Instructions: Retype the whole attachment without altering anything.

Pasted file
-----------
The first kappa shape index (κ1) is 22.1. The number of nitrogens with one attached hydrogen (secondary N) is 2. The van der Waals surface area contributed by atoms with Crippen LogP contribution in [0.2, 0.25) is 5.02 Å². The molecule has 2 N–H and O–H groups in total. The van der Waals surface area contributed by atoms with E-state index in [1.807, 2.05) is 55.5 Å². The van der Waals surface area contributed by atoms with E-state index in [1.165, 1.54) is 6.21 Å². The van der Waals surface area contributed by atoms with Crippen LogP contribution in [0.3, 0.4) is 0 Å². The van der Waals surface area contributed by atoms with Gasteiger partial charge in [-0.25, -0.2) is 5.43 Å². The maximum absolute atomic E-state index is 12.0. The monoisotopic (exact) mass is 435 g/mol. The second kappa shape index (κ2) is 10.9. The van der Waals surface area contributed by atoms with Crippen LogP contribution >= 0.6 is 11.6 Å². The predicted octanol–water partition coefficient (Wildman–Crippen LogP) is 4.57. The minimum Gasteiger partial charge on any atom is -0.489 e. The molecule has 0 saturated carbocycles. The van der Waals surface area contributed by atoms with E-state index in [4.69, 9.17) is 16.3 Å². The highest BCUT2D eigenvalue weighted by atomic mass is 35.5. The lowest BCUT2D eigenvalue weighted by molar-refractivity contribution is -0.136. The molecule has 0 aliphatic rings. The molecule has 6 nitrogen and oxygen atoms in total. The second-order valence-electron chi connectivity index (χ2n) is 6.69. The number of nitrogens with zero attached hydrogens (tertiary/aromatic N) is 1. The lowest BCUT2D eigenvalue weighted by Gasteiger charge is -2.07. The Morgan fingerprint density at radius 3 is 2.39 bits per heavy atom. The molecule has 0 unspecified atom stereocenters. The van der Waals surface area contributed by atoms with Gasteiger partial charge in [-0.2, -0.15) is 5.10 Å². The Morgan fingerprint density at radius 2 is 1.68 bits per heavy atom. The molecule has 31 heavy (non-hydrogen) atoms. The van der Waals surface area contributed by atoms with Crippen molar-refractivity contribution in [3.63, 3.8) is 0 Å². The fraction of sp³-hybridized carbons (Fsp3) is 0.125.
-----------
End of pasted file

The first kappa shape index (κ1) is 22.1. The number of nitrogens with one attached hydrogen (secondary N) is 2. The van der Waals surface area contributed by atoms with Crippen LogP contribution in [0.2, 0.25) is 5.02 Å². The molecule has 2 N–H and O–H groups in total. The van der Waals surface area contributed by atoms with E-state index in [1.807, 2.05) is 55.5 Å². The van der Waals surface area contributed by atoms with E-state index in [1.165, 1.54) is 6.21 Å². The van der Waals surface area contributed by atoms with Crippen LogP contribution in [0.3, 0.4) is 0 Å². The van der Waals surface area contributed by atoms with Gasteiger partial charge in [-0.25, -0.2) is 5.43 Å². The maximum absolute atomic E-state index is 12.0. The monoisotopic (exact) mass is 435 g/mol. The second kappa shape index (κ2) is 10.9. The van der Waals surface area contributed by atoms with Crippen LogP contribution >= 0.6 is 11.6 Å². The predicted octanol–water partition coefficient (Wildman–Crippen LogP) is 4.57. The minimum Gasteiger partial charge on any atom is -0.489 e. The molecule has 0 saturated carbocycles. The van der Waals surface area contributed by atoms with E-state index in [4.69, 9.17) is 16.3 Å². The highest BCUT2D eigenvalue weighted by atomic mass is 35.5. The lowest BCUT2D eigenvalue weighted by molar-refractivity contribution is -0.136. The molecule has 0 aliphatic rings. The molecule has 6 nitrogen and oxygen atoms in total. The second-order valence-electron chi connectivity index (χ2n) is 6.69. The number of nitrogens with zero attached hydrogens (tertiary/aromatic N) is 1. The lowest BCUT2D eigenvalue weighted by Gasteiger charge is -2.07. The Morgan fingerprint density at radius 3 is 2.39 bits per heavy atom. The molecule has 0 unspecified atom stereocenters. The van der Waals surface area contributed by atoms with Gasteiger partial charge in [-0.2, -0.15) is 5.10 Å². The Morgan fingerprint density at radius 2 is 1.68 bits per heavy atom. The molecule has 31 heavy (non-hydrogen) atoms. The van der Waals surface area contributed by atoms with Crippen molar-refractivity contribution in [3.63, 3.8) is 0 Å². The fraction of sp³-hybridized carbons (Fsp3) is 0.125.